The present valve operating system offers the advantages attendant the ability to control of both valve lift and timing, but with lower cost, less complexity, and less package volume than known systems, because of the need for only a single actuator motor.

Other advantages, as well as objects and features of the present invention, will become apparent to the reader of this specification.

BRIEF DESCRIPTION OF THE DRAWINGS

FIG. 1 is a schematic representation of a poppet valve operating system according to the present invention.

FIG. 2 is a partially schematic representation of a planetary phaser shown in FIG. 1, taken along the line 2-2 of FIG. 1.

FIG. 3 is shows a family of valve lift and timing curves typical of those achievable by a system according to the present invention.

DETAILED DESCRIPTION OF THE PREFERRED EMBODIMENTS

As shown in FIG. 1, the present cylinder valve operating system, 10, is intended for use with poppet valves 14, which are mounted within cylinder head 18 of an engine. Valves 14 are returned to their closed positions by means of valve springs 16. Each of valves 14 is actuated by means of a finger follower, 20, which has a first end in contact with valve 14 and a second end in contact with lash adjuster 28, which is mounted to cylinder head 18. Finger follower 20 has a roller, 24, which contacts intermediate rocker 30.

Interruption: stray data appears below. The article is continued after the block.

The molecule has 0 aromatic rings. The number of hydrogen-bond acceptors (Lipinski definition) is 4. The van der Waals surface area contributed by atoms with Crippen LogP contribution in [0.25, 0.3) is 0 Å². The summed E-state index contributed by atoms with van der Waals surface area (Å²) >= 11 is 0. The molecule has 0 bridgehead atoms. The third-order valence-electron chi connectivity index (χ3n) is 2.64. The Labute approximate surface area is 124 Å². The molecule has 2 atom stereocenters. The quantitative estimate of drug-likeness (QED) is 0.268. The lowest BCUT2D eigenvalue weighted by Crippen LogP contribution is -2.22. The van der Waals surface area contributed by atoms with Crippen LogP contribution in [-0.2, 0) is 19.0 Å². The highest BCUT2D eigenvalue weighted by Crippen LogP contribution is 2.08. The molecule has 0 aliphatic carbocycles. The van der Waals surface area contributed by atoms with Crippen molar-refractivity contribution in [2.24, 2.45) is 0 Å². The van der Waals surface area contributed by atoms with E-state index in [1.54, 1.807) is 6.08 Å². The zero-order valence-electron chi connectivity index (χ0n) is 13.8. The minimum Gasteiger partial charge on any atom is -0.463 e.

Intermediate rocker 30 is biased into contact with drive cam 40 by means of compression spring 62. Alternatively, a torsion spring (not shown) could be used for this purpose. Intermediate rocker 30 rotatably actuates finger follower 20 as drive cam 40, which is mounted upon camshaft 44, and driven either by a crankshaft or other rotating member of the engine (not shown), pushes upon rocker roller 32, thereby moving intermediate rocker 30 translationally. Camshaft 44 and intermediate rocker 30 are mounted so that the motion imparted by camshaft 44 and drive cam 40 to intermediate rocker 30 is purely translational. This translational movement is controllably transformed into rotational movement of intermediate rocker 30 by control roller 48, which is mounted upon support shaft 50. In essence, intermediate rocker 30 pivots about an instantaneous contact point existing between control surface 34 and the outer diametral surface of control shaft 58. Support shaft 50 is carried within control slot 54 formed in cylinder head 18 c. Alternatively, support shaft 50 may be carried within a slotted member rigidly attached to cylinder head 18.